Originally, before video, the Consortium historians carried out their research in the libraries of the newsreel companies, Gaumont British, Pathé and British Movietone. Later they were able to select material, which was put onto videotape, and viewed in the home university. One of the problems of the early research was recalling large quantities of visual material which could not easily be revisited, a difficulty which video, by bringing research to the door, overcame. A simple technique employed by early researchers was to make a tape recording of the soundtrack; this acted as a potent aide mémoire, as much of the message in the newsreels came from the music and the commentary; it proved, by this method, relatively easy to recall the visuals, and thus make the material selection for the final production. The Consortium could not have functioned in commercially viable form had it not been for the generous concessionary rates which, often via the medium of dedicated company librarians, rendered both research and royalty costs affordable. This was underpinned by an understanding that all IUHFC material be used solely for educational purposes, and only within the UK. The accompanying booklets, written by the author, or authors, of each production, were based upon primary study, not only into the newsreel archives, but also in specialist fields, reflecting cutting edge research; promoting publication in other directions too, helping prime the outstanding historical scholarship which has characterised British Universities over a generation. The IUHFC has sixteen productions to its credit, averaging two per year during its heyday. Nine of these are part of the series Historical Studies in Film. They cover the Munich crisis, the outbreak of the Second World War, the Spanish Civil War, the Winter War, the Great Depression, Fascism, British rearmament in the 1930’s, the collectivisation of Soviet agriculture, and the Soviet Union during the Second World War. The other seven, in the Archive Series, include Baldwin, Chamberlain, the Cold War, the Korean War, the Anglo-French alliance, the USA in the 1930s, and the pre-War Labour Party. They vary considerably in approach, reflecting individual expertise, and also general changes in the perception of historical film over the contemporary era. Thus, early productions, like the Munich film, sought essentially to broaden a topic, previously addressed primarily through written sources, by engaging also with the visual record, then a surprisingly neglected source within academia. They employ film to tell the historical story. Later productions, however, sought more specifically to address the film record itself: interrogating the original material, its purpose, how it was edited, and the usage of news film as political propaganda. This trend matched the rising interest in the history of propaganda and its relation to politics growing up in universities during the 1980s, itself driven by prominent members of the IUHFC, like Nicholas Pronay and Philip Taylor, members of the School of History at Leeds University, who founded the Institute of Communications Studies, dedicated to the study of international communications and mass media. Examples of productions which directly address propaganda themes are those portraying the newsreel image of France, and of the USA, in British newsreels, and the documentaries upon British rearmament, and the Soviet Union in World War II. Mostly, Consortium productions are based mainly upon British newsreels, though one, on Soviet collectivisation film, a collaborative venture with Moscow University, draws on Russian footage which had not been accessible until the fall of Communism.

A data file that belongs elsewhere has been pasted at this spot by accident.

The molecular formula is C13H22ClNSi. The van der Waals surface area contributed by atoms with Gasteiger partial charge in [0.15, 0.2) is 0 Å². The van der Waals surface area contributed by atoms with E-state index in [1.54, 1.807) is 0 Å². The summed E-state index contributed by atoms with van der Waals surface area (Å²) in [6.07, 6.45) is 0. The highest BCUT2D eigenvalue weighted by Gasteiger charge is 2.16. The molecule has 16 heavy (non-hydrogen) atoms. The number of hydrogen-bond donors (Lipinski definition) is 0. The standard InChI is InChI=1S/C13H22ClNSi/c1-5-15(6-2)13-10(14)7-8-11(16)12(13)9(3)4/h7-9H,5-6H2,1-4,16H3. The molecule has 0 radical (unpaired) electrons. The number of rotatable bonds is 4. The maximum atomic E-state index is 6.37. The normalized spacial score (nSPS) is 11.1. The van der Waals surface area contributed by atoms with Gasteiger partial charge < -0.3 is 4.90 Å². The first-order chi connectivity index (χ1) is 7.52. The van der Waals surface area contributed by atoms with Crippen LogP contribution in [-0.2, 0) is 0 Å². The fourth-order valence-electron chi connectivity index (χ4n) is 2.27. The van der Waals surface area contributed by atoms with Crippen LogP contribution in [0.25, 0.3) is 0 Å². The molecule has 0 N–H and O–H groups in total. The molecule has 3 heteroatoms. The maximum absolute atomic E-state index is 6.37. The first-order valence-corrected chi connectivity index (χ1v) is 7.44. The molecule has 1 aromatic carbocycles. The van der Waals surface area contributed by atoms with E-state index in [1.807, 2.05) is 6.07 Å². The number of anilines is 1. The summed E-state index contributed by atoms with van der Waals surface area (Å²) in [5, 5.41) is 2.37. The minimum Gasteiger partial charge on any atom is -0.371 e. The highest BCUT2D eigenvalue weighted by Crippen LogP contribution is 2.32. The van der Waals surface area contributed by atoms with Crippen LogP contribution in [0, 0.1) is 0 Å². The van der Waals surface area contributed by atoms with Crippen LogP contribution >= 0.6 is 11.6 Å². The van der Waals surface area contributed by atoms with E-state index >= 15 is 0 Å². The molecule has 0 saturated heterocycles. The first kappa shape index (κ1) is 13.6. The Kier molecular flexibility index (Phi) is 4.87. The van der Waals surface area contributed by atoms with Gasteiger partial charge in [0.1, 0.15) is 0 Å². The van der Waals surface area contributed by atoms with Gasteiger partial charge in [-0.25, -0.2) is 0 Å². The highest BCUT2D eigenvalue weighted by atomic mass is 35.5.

The IUHFC was a self-financing, non-profit making organisation, devoted solely to scholarship, research and educational enhancement; and as such, dovetailed with the mission of BUFC. Member institutions contributed a small annual fee; this, together with sales constituted the sole working capital from which new productions were financed. Individual researchers’ costs were paid by the home university. The productions were advertised and distributed by the BUFC. Most were made at the University of Leeds. Funds were occasionally used to engage with other film-related organisations, such as the International Association of Media and History (IAMHIST), the Imperial War Museum (IWM) and the British Film Institute. It participated in, and helped sponsor, high profile film and media conferences such as: ‘The Story of the Century II’, the 2nd International Newsfilm Conference at the National Film Theatre in London, 1998, with the BFI, the National Film and Television Archive (NFTVA), the Federation of Commercial Audiovisual Libraries (FOCAL), the IWM and the British Universities Film & Video Council (BUFVC); and the IAMHIST Conference, ‘Television and History’, at Leeds University in 1999. Other conferences have included ‘Film and propaganda 1914-1945’; ‘Britain and the Cinema during the Second World War’; and ‘Continuity and Change in Russian and Soviet Cinema’. Since ceasing new productions in 2000, the Consortium has used its remaining funds to promote research into film, sponsor conferences and secure, through BUFVC, an on-line archive of its productions.

Over the years an impressive array of eminent names from the historical profession have been associated with the IUHFC, including James Joll, Donald Watt, David Dilks, Arthur Marwick and Hugh Thomas. The Consortium has had amongst its Chairmen, John Ramsden, Philip Taylor and Nicholas Pronay. Professor Pronay’s pioneering expertise in the newsreels was brought to a television audience during the 1970s in the series ‘Propaganda with Facts’. Indeed, the IUHFC has proved more than a consortium of universities―it has been a consortium of the finest minds in modern historical research. It is to be hoped that a new generation of historians will continue to exploit the immense research potential still inherent in the newsreels, continuing in the tradition of a remarkable pioneer organisation, the Inter-University History Film Consortium.

Dr. Peter Bell
Executive Secretary, IUHFC, 1996-2009